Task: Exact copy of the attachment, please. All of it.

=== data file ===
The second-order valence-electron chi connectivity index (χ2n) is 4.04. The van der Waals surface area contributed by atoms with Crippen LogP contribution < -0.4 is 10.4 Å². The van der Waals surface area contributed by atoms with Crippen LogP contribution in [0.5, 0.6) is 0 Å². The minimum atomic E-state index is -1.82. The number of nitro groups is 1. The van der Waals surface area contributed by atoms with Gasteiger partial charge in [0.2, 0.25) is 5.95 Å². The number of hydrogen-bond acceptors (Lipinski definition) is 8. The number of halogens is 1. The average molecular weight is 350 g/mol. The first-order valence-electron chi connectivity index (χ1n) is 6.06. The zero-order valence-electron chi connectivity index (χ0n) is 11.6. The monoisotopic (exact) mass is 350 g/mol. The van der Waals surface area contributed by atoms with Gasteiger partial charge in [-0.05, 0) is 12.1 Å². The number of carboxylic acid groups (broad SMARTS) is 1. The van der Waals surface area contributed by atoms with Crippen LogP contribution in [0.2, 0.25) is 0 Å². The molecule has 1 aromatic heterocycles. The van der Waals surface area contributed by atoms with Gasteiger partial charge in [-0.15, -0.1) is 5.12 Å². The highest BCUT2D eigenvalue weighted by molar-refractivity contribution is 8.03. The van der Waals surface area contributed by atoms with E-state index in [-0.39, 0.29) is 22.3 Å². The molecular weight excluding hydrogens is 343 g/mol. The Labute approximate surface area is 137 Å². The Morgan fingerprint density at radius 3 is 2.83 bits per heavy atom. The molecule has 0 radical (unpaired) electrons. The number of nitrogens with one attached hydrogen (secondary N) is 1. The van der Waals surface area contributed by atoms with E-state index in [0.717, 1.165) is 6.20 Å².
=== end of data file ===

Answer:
The second-order valence-electron chi connectivity index (χ2n) is 4.04. The van der Waals surface area contributed by atoms with Crippen LogP contribution < -0.4 is 10.4 Å². The van der Waals surface area contributed by atoms with Crippen LogP contribution in [0.5, 0.6) is 0 Å². The minimum atomic E-state index is -1.82. The number of nitro groups is 1. The van der Waals surface area contributed by atoms with Gasteiger partial charge in [0.2, 0.25) is 5.95 Å². The number of hydrogen-bond acceptors (Lipinski definition) is 8. The number of halogens is 1. The average molecular weight is 350 g/mol. The first-order valence-electron chi connectivity index (χ1n) is 6.06. The zero-order valence-electron chi connectivity index (χ0n) is 11.6. The monoisotopic (exact) mass is 350 g/mol. The van der Waals surface area contributed by atoms with Gasteiger partial charge in [-0.05, 0) is 12.1 Å². The number of carboxylic acid groups (broad SMARTS) is 1. The van der Waals surface area contributed by atoms with Crippen LogP contribution in [0.2, 0.25) is 0 Å². The molecule has 1 aromatic heterocycles. The van der Waals surface area contributed by atoms with Gasteiger partial charge in [-0.15, -0.1) is 5.12 Å². The highest BCUT2D eigenvalue weighted by molar-refractivity contribution is 8.03. The van der Waals surface area contributed by atoms with E-state index in [-0.39, 0.29) is 22.3 Å². The molecular weight excluding hydrogens is 343 g/mol. The Labute approximate surface area is 137 Å². The Morgan fingerprint density at radius 3 is 2.83 bits per heavy atom. The molecule has 0 radical (unpaired) electrons. The number of nitrogens with one attached hydrogen (secondary N) is 1. The van der Waals surface area contributed by atoms with E-state index in [0.717, 1.165) is 6.20 Å².